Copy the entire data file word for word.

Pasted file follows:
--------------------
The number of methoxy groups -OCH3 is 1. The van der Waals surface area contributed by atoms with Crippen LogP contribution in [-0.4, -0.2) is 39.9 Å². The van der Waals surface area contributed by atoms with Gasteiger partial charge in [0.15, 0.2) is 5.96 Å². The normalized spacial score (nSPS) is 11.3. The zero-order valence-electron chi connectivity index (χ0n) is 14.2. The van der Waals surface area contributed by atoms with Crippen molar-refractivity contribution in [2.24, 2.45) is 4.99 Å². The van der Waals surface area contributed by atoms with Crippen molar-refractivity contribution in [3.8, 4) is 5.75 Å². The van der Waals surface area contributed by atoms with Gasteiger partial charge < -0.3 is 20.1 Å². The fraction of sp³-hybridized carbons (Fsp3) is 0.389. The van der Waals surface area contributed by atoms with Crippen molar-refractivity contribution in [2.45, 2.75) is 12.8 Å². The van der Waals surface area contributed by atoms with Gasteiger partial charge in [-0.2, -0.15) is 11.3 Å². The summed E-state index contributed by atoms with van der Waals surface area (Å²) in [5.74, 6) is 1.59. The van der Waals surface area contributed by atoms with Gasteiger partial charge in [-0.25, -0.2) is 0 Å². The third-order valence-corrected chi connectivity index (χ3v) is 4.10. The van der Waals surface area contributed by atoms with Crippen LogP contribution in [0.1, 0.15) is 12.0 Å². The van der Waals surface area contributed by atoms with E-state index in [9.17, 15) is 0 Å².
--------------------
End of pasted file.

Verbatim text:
The number of methoxy groups -OCH3 is 1. The van der Waals surface area contributed by atoms with Crippen LogP contribution in [-0.4, -0.2) is 39.9 Å². The van der Waals surface area contributed by atoms with Gasteiger partial charge in [0.15, 0.2) is 5.96 Å². The normalized spacial score (nSPS) is 11.3. The zero-order valence-electron chi connectivity index (χ0n) is 14.2. The van der Waals surface area contributed by atoms with Crippen molar-refractivity contribution in [2.24, 2.45) is 4.99 Å². The van der Waals surface area contributed by atoms with Crippen molar-refractivity contribution in [3.8, 4) is 5.75 Å². The van der Waals surface area contributed by atoms with Gasteiger partial charge < -0.3 is 20.1 Å². The fraction of sp³-hybridized carbons (Fsp3) is 0.389. The van der Waals surface area contributed by atoms with Crippen molar-refractivity contribution in [2.45, 2.75) is 12.8 Å². The van der Waals surface area contributed by atoms with Gasteiger partial charge in [-0.2, -0.15) is 11.3 Å². The summed E-state index contributed by atoms with van der Waals surface area (Å²) in [5.74, 6) is 1.59. The van der Waals surface area contributed by atoms with Gasteiger partial charge in [-0.25, -0.2) is 0 Å². The third-order valence-corrected chi connectivity index (χ3v) is 4.10. The van der Waals surface area contributed by atoms with Crippen LogP contribution in [0.1, 0.15) is 12.0 Å². The van der Waals surface area contributed by atoms with E-state index in [9.17, 15) is 0 Å².